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The BIG Drive Home

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New Victims’ Code gives automatic right to know when offender is leaving prison

Written by on 1 April 2021

Crime victims have the automatic right to be informed when an offender is due to leave prison under a new Victims’ Code that takes effect today.

Victims of rape and sexual violence also now get the right to choose the gender of their police interviewer.

The updated code sets out the minimum level of information and service that victims can expect from the police, prosecutors and courts at every stage of the justice process – whether or not they choose to report the crime.

It is structured around 12 overarching rights and includes giving vulnerable people clearer advice on when they can have evidence pre-recorded ahead of a trial – rather than face stressful cross-examination.

For the first time, eligible victims will also be automatically offered a victim liaison officer to provide updates on offenders as they serve their sentence, including their potential release date.

The officer can help victims apply for licence conditions to reduce the chance of them encountering the offender, and assist if they want to request a review of a parole decision.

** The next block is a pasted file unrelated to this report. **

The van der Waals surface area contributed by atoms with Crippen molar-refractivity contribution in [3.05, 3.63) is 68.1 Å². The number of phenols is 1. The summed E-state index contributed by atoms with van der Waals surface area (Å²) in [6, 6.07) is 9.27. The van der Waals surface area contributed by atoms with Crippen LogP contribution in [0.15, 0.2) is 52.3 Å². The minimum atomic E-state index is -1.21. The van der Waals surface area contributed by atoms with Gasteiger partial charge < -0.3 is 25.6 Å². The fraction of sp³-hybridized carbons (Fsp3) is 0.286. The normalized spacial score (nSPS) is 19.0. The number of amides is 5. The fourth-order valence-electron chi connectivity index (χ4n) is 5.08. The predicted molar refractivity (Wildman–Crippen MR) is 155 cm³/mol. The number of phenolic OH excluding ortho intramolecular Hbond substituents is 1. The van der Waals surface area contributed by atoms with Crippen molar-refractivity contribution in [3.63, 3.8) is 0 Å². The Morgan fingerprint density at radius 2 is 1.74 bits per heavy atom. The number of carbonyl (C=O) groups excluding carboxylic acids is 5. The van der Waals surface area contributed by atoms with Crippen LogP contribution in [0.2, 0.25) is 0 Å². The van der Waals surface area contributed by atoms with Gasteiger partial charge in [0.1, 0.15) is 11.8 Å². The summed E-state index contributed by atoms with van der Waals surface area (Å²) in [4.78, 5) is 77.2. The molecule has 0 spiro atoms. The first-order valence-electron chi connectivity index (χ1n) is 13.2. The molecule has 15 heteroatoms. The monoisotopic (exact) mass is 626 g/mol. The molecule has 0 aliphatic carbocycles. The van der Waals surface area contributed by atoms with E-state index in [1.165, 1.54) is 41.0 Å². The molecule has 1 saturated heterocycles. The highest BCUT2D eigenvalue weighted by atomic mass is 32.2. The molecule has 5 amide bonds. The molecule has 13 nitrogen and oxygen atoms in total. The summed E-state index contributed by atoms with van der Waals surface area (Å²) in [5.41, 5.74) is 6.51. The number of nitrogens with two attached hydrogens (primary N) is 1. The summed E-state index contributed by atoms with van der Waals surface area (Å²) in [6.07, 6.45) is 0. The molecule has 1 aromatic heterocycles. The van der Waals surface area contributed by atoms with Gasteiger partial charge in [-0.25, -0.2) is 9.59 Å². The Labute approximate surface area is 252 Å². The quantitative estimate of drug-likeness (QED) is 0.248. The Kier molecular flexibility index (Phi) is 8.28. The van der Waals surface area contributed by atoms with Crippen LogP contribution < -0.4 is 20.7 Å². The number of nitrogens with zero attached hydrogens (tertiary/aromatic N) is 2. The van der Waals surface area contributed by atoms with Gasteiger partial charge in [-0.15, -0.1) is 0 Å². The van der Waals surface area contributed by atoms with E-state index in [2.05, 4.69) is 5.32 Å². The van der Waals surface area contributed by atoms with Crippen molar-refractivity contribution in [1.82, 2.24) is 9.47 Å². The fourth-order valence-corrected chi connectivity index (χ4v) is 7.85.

Victims also get the right to be informed of the reasons why a suspect won’t be prosecuted and can ask the police or Crown Prosecution Service for a review if they are unhappy.

Another new right is for victims of foreign offenders to be updated on when deportation may occur.

The updated code paves the way for a new Victims Law’ – being consulted on this summer – which aims to strengthen the rights by making them legally enforceable.

The victims’ commissioner for England and Wales, Dame Vera Baird, said the simplified code was “a positive step forward for victims” that would provide more clarity.

“The Victims’ Code sets out the services and information victims of crime are entitled to from criminal justice agencies – like the police, CPS, and the courts – from the moment they report a crime to the end of the trial,” she said.

Lord Chancellor Robert Buckland said it gave people “a simplified and stronger set of rights – making clear their entitlements at every step of the way as they recover from crime”.

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